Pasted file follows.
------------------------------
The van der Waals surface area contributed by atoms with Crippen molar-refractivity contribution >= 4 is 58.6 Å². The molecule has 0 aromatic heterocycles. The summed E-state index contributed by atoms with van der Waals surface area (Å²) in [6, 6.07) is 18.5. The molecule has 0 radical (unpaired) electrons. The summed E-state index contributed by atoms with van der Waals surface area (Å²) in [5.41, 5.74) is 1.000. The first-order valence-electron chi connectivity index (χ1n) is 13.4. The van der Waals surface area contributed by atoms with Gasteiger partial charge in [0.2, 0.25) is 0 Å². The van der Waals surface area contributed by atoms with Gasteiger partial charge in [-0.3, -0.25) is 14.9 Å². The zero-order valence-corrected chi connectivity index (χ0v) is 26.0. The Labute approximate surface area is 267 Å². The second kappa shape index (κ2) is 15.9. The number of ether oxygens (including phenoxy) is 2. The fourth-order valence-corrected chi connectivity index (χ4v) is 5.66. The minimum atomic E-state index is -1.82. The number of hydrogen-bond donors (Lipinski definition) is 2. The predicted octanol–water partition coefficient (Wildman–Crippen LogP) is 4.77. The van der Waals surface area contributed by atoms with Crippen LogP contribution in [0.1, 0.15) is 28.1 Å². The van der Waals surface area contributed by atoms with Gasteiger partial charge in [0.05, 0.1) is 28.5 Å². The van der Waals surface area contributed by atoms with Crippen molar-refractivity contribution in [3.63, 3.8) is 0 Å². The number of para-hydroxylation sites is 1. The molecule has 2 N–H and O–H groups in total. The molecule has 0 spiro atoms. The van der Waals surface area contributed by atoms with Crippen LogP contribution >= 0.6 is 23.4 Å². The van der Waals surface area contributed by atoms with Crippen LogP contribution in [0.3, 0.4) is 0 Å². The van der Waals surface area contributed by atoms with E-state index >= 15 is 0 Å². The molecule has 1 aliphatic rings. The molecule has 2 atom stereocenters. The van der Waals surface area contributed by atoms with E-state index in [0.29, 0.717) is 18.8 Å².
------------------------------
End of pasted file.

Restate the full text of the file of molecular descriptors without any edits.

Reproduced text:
The van der Waals surface area contributed by atoms with Crippen molar-refractivity contribution >= 4 is 58.6 Å². The molecule has 0 aromatic heterocycles. The summed E-state index contributed by atoms with van der Waals surface area (Å²) in [6, 6.07) is 18.5. The molecule has 0 radical (unpaired) electrons. The summed E-state index contributed by atoms with van der Waals surface area (Å²) in [5.41, 5.74) is 1.000. The first-order valence-electron chi connectivity index (χ1n) is 13.4. The van der Waals surface area contributed by atoms with Gasteiger partial charge in [0.2, 0.25) is 0 Å². The van der Waals surface area contributed by atoms with Gasteiger partial charge in [-0.3, -0.25) is 14.9 Å². The zero-order valence-corrected chi connectivity index (χ0v) is 26.0. The Labute approximate surface area is 267 Å². The second kappa shape index (κ2) is 15.9. The number of ether oxygens (including phenoxy) is 2. The fourth-order valence-corrected chi connectivity index (χ4v) is 5.66. The minimum atomic E-state index is -1.82. The number of hydrogen-bond donors (Lipinski definition) is 2. The predicted octanol–water partition coefficient (Wildman–Crippen LogP) is 4.77. The van der Waals surface area contributed by atoms with Crippen LogP contribution in [0.1, 0.15) is 28.1 Å². The van der Waals surface area contributed by atoms with Gasteiger partial charge in [0.05, 0.1) is 28.5 Å². The van der Waals surface area contributed by atoms with Crippen molar-refractivity contribution in [3.63, 3.8) is 0 Å². The number of para-hydroxylation sites is 1. The molecule has 2 N–H and O–H groups in total. The molecule has 0 spiro atoms. The van der Waals surface area contributed by atoms with Crippen LogP contribution >= 0.6 is 23.4 Å². The van der Waals surface area contributed by atoms with Crippen LogP contribution in [0.3, 0.4) is 0 Å². The van der Waals surface area contributed by atoms with E-state index >= 15 is 0 Å². The molecule has 1 aliphatic rings. The molecule has 2 atom stereocenters. The van der Waals surface area contributed by atoms with E-state index in [0.29, 0.717) is 18.8 Å².